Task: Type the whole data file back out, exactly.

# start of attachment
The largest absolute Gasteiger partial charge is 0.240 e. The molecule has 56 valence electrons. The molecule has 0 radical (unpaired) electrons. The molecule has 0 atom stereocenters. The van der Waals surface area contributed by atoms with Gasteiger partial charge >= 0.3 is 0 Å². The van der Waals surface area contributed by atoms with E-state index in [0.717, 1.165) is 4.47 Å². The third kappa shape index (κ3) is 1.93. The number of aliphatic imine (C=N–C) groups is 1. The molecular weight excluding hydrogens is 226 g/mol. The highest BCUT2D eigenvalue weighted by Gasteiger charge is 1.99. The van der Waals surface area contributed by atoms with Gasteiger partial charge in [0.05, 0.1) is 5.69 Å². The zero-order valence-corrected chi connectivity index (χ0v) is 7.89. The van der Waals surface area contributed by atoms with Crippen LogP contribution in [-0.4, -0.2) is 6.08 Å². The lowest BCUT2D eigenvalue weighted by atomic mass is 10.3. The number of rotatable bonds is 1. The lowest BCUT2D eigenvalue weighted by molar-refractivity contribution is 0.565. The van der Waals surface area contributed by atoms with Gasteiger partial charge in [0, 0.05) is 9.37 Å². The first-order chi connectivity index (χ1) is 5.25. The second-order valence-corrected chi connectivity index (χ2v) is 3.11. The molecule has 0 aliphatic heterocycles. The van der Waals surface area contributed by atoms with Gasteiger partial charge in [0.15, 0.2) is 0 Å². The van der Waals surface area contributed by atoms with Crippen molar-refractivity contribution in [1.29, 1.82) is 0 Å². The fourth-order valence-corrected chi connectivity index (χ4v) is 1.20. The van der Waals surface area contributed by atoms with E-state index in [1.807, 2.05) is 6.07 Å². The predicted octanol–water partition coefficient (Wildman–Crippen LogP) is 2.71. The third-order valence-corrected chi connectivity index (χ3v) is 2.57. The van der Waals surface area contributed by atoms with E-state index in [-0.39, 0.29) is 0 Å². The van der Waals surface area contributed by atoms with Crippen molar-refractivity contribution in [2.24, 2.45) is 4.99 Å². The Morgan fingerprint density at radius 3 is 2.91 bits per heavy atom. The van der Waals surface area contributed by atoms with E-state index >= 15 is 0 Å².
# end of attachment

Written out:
The largest absolute Gasteiger partial charge is 0.240 e. The molecule has 56 valence electrons. The molecule has 0 radical (unpaired) electrons. The molecule has 0 atom stereocenters. The van der Waals surface area contributed by atoms with Gasteiger partial charge >= 0.3 is 0 Å². The van der Waals surface area contributed by atoms with E-state index in [0.717, 1.165) is 4.47 Å². The third kappa shape index (κ3) is 1.93. The number of aliphatic imine (C=N–C) groups is 1. The molecular weight excluding hydrogens is 226 g/mol. The highest BCUT2D eigenvalue weighted by Gasteiger charge is 1.99. The van der Waals surface area contributed by atoms with Gasteiger partial charge in [0.05, 0.1) is 5.69 Å². The zero-order valence-corrected chi connectivity index (χ0v) is 7.89. The van der Waals surface area contributed by atoms with Crippen LogP contribution in [-0.4, -0.2) is 6.08 Å². The lowest BCUT2D eigenvalue weighted by atomic mass is 10.3. The number of rotatable bonds is 1. The lowest BCUT2D eigenvalue weighted by molar-refractivity contribution is 0.565. The van der Waals surface area contributed by atoms with Gasteiger partial charge in [0, 0.05) is 9.37 Å². The first-order chi connectivity index (χ1) is 5.25. The second-order valence-corrected chi connectivity index (χ2v) is 3.11. The molecule has 0 aliphatic heterocycles. The van der Waals surface area contributed by atoms with Gasteiger partial charge in [0.15, 0.2) is 0 Å². The van der Waals surface area contributed by atoms with Crippen molar-refractivity contribution in [1.29, 1.82) is 0 Å². The fourth-order valence-corrected chi connectivity index (χ4v) is 1.20. The van der Waals surface area contributed by atoms with E-state index in [1.807, 2.05) is 6.07 Å². The predicted octanol–water partition coefficient (Wildman–Crippen LogP) is 2.71. The third-order valence-corrected chi connectivity index (χ3v) is 2.57. The van der Waals surface area contributed by atoms with E-state index in [-0.39, 0.29) is 0 Å². The van der Waals surface area contributed by atoms with Crippen molar-refractivity contribution in [2.24, 2.45) is 4.99 Å². The Morgan fingerprint density at radius 3 is 2.91 bits per heavy atom. The van der Waals surface area contributed by atoms with E-state index >= 15 is 0 Å².